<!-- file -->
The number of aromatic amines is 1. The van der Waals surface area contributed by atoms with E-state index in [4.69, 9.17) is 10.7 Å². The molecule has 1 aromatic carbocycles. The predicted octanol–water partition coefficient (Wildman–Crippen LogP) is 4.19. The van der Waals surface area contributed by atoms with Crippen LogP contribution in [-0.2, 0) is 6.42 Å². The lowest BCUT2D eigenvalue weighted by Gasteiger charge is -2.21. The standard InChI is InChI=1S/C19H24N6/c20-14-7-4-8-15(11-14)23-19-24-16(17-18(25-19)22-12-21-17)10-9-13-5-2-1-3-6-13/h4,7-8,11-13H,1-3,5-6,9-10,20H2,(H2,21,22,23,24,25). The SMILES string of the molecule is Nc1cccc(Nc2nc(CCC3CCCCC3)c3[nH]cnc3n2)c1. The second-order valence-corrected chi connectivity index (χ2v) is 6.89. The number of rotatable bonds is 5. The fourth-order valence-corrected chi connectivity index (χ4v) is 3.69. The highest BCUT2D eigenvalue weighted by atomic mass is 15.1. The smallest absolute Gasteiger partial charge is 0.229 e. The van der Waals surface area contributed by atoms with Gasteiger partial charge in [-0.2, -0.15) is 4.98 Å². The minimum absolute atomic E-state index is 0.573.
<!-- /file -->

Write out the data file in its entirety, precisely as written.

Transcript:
The number of aromatic amines is 1. The van der Waals surface area contributed by atoms with E-state index in [4.69, 9.17) is 10.7 Å². The molecule has 1 aromatic carbocycles. The predicted octanol–water partition coefficient (Wildman–Crippen LogP) is 4.19. The van der Waals surface area contributed by atoms with Crippen LogP contribution in [-0.2, 0) is 6.42 Å². The lowest BCUT2D eigenvalue weighted by Gasteiger charge is -2.21. The standard InChI is InChI=1S/C19H24N6/c20-14-7-4-8-15(11-14)23-19-24-16(17-18(25-19)22-12-21-17)10-9-13-5-2-1-3-6-13/h4,7-8,11-13H,1-3,5-6,9-10,20H2,(H2,21,22,23,24,25). The SMILES string of the molecule is Nc1cccc(Nc2nc(CCC3CCCCC3)c3[nH]cnc3n2)c1. The second-order valence-corrected chi connectivity index (χ2v) is 6.89. The number of rotatable bonds is 5. The fourth-order valence-corrected chi connectivity index (χ4v) is 3.69. The highest BCUT2D eigenvalue weighted by atomic mass is 15.1. The smallest absolute Gasteiger partial charge is 0.229 e. The van der Waals surface area contributed by atoms with Gasteiger partial charge in [-0.2, -0.15) is 4.98 Å². The minimum absolute atomic E-state index is 0.573.